Firefighter Stairclimb events have become very popular and a lot of firefighters (as competitive as you all can be) are asking: how can I improve my time?
The best way to train for a stairclimb is….yep, climbing stairs. However, extremely repetitive stair climbing can put your lower body joints, especially the knees, at risk for overuse injuries. Having inflamed knees would obviously be counterproductive to your training and your performance at the stairclimb competition.
The solution is to mix stairclimbing in with other exercises that will also improve lower body muscular endurance – the component of fitness that you want to develop. Further, if you’re wearing your gear and pack, you’ll need to work a little on upper body muscular endurance so those muscles don’t fatigue too quickly, which would compromise your posture and your ultimately your performance.
Below is a workout designed to work the intended muscles, in the right way, for performance at a stairclimb with gear. I’ve combined several exercises into one to make it more efficient and dynamic.
The Firefighter Stairclimb Workout
This is intended to be a circuit so you will do it more than once in one workout. Start with two times and add more as you improve.
Warm-up with 30 jumping jacks, 30 butt-kicks (run in place and kick your feet up to your glutes each time) and 30 forward leg swings (taking large steps, swing the opposite leg as high as you can)
Deadlift to Upright Row – 10 repetitions
Holding two hand weights, bend at your waist with a slight bend in your knees. Keeping your back completely flat, let your weight shift onto your toes as you lower the weights to just below knee level. Then drive your hips forward to stand up, squeezing your glutes and hamstrings. Once standing, bend the elbows and bring the weights up to chest level to complete the upright row.
Note: for the deadlift, I do not recommend much bend in the knees as that makes it more of a quadriceps exercise, nor bringing the weights all the way down to the floor. Click here to see an example.
Squat to Row – 10 repetitions
Holding on to a cable/pulley or a resistance tube wrapped around a secure surface, squat down making sure to stick your butt out and shift your weight onto your heels. Upon standing, pull handles back and squeeze the shoulder blades together to complete the row. Click here to see an example.
Walking lunges – 10 on each leg
Do this without weights or with light weights. The biggest mistake people make with walking lunges is letting their front knee come forward. So, with each lunge, take your time to shift your weight back, bring your hips straight down, and keep your front knee right above the ankle. Here is a good example of correct form (you will notice that the subject looks wobbly – that’s because doing them this way is much more difficult than letting your knees come forward!)
5-minute run with incline
On a treadmill, run at a light/warm-up pace for 1 minute. Now increase the speed to a light jog and increase the incline to at least 6%. Do this for 2 minutes. Now bring the incline back to 0 and increase the speed to a faster jog. Do this for 2 minutes. If outside, find a hill to run up.
Stair-climbing for 5 minutes
Using real stairs or a stairclimbing machine, match the pace that you want to be at for the competition for 5 minutes.
Are you competing at a Stairclimb event this year or have you in the past? Where at?
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I am going up for the 8th time. Last year was 17:33, and this year I really would like to go sub-17. Last year I used a Step-Mill with ankle-weights and 50 lb weight vest. This year I am doing the same but also adding an Elevation Mask.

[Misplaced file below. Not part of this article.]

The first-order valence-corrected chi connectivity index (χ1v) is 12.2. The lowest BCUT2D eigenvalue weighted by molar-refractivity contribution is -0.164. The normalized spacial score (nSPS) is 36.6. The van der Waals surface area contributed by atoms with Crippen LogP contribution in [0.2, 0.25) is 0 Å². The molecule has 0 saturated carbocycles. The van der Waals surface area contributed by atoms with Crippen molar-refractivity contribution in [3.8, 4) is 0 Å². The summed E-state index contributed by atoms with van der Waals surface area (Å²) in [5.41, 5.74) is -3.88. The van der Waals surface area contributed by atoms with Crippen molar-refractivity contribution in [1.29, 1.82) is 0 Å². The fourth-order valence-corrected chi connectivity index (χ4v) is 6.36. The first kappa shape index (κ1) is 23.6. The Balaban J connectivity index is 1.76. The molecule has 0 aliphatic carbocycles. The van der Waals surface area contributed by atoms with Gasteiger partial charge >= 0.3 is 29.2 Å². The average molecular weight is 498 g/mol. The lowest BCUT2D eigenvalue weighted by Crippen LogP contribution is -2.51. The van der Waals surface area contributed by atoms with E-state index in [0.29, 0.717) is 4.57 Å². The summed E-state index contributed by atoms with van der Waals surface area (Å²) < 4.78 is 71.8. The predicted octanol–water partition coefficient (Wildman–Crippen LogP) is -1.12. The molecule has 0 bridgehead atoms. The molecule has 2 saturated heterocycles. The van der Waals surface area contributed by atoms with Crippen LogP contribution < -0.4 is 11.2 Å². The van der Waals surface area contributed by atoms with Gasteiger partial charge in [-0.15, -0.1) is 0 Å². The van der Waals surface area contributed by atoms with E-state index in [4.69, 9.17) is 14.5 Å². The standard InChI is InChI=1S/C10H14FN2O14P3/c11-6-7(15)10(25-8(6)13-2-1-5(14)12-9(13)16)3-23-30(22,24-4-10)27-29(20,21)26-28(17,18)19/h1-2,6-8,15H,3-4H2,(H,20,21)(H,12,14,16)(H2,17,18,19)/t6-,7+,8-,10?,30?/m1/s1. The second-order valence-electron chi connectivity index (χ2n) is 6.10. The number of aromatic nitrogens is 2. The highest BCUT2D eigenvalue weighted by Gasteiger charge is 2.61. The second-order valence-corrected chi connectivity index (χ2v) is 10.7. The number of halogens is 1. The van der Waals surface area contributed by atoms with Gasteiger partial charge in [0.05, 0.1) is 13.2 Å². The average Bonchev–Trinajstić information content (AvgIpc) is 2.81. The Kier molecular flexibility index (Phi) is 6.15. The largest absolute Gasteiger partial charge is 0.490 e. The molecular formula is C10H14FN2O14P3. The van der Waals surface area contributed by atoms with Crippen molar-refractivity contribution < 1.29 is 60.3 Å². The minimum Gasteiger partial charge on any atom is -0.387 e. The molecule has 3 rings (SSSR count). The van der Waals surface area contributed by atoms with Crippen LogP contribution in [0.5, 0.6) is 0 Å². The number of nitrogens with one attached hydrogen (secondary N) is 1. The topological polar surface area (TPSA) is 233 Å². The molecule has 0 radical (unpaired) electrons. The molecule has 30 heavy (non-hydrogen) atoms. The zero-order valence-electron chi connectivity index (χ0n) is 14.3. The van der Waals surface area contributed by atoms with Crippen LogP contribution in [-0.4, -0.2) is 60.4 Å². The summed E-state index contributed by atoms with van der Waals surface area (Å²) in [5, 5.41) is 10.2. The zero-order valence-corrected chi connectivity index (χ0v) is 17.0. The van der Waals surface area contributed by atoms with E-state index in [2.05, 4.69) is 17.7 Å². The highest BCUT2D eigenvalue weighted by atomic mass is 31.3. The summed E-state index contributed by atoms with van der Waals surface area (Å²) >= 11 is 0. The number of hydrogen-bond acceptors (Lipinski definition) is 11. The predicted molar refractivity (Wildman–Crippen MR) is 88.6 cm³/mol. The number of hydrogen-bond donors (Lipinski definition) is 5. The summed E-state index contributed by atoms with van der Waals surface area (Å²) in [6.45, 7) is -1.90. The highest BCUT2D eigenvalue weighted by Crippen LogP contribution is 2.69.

Shift workouts are Crossfit using many of the exercises that you mentioned.
I am curious on other training programs.
Good luck to all
Good luck Michael!
i like the workout! yes, i have done the seattle climb for several years. what worked for me was stairclimbing real stairs in a building with 25 stories or more, and taking the elevator down-saves the knees and back.
taking the elevator forces you back up the stairs with less rest. introduce the pack and then the pack and bunkers.
good luck to all
Hey Bob, I look forward to seeing you in Seattle then! And great idea taking the elevator down during your training to save the knees and back!
This will be my fourth (the second one was for the “average joe” – “the Big Climb” same venue same cause – it’s open to anyone – no gear). Biggest mistake last year was not enough REAL stairs. used mostly a stair mill. With your last news letter, my routines encompass the other muscle groups in your letter, I will likely add the lunges to my program.
Hey Richard, I like your point, REAL stairs are a bit better than a stair mill. The closer you can get to replicating the actually activity you’ll be doing, the better you’ll perform!
I will be participating in 4 events this year.
Race to the top-Charllotte NC, ALA fight for air
Charlotte NC, 9/11 Memorial Stair climb at FDIC & Charlotte
NC. I greatly appreciate your advice and will be using your
Training regiment as my model.
Wow Andy, I admire all the work you’re doing to both honor those who have sacrificed for us and fund raise for great causes. Go get em!
how many of you do double steps while climbing?
This is great stuff Karlie! It’s very similar to what I tell people to do. Hopefully I’ll see you in Portland this weekend. See you at the top 😉
Hi Karlie, do you think the elevation masks or altitude mask would simulate breathing through an scba mask? When your in the stairs and breathing hard through your mask that is the type additional training I’m curious about? Thank you.
Unfortunately I don’t know about elevation masks so I couldn’t say. I think if it feels just the same as wearing an scba then yes. If you want to be able to train using an scba without having to fill up your tank you should check out blastmask http://www.blastmask.com